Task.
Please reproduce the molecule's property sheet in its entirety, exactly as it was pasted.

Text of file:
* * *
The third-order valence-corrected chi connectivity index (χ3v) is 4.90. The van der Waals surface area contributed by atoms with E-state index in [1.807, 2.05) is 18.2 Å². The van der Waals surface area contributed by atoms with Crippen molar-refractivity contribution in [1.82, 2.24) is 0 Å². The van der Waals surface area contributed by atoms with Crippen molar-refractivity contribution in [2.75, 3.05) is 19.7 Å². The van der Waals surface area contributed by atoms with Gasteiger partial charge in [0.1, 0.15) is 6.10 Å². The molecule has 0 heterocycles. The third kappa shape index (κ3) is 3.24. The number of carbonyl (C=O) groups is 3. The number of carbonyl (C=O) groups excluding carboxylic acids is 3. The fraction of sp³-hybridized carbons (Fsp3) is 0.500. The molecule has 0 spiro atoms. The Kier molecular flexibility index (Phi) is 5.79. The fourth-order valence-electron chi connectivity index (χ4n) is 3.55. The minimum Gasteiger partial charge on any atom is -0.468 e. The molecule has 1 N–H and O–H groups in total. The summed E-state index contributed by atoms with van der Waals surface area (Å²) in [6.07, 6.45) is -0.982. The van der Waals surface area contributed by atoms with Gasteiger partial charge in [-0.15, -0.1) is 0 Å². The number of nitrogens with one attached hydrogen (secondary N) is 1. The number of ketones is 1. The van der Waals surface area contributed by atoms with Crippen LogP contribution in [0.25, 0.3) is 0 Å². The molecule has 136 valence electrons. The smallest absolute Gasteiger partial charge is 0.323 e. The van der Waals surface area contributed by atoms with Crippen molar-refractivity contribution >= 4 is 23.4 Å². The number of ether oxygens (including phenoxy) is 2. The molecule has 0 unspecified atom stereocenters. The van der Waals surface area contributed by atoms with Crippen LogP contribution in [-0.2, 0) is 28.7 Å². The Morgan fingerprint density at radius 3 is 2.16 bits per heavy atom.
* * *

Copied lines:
The third-order valence-corrected chi connectivity index (χ3v) is 4.90. The van der Waals surface area contributed by atoms with E-state index in [1.807, 2.05) is 18.2 Å². The van der Waals surface area contributed by atoms with Crippen molar-refractivity contribution in [1.82, 2.24) is 0 Å². The van der Waals surface area contributed by atoms with Crippen molar-refractivity contribution in [2.75, 3.05) is 19.7 Å². The van der Waals surface area contributed by atoms with Gasteiger partial charge in [0.1, 0.15) is 6.10 Å². The molecule has 0 heterocycles. The third kappa shape index (κ3) is 3.24. The number of carbonyl (C=O) groups is 3. The number of carbonyl (C=O) groups excluding carboxylic acids is 3. The fraction of sp³-hybridized carbons (Fsp3) is 0.500. The molecule has 0 spiro atoms. The Kier molecular flexibility index (Phi) is 5.79. The fourth-order valence-electron chi connectivity index (χ4n) is 3.55. The minimum Gasteiger partial charge on any atom is -0.468 e. The molecule has 1 N–H and O–H groups in total. The summed E-state index contributed by atoms with van der Waals surface area (Å²) in [6.07, 6.45) is -0.982. The van der Waals surface area contributed by atoms with Gasteiger partial charge in [-0.15, -0.1) is 0 Å². The number of nitrogens with one attached hydrogen (secondary N) is 1. The number of ketones is 1. The van der Waals surface area contributed by atoms with Crippen LogP contribution in [0.25, 0.3) is 0 Å². The molecule has 136 valence electrons. The smallest absolute Gasteiger partial charge is 0.323 e. The van der Waals surface area contributed by atoms with Crippen molar-refractivity contribution >= 4 is 23.4 Å². The number of ether oxygens (including phenoxy) is 2. The molecule has 0 unspecified atom stereocenters. The van der Waals surface area contributed by atoms with Crippen LogP contribution in [-0.2, 0) is 28.7 Å². The Morgan fingerprint density at radius 3 is 2.16 bits per heavy atom.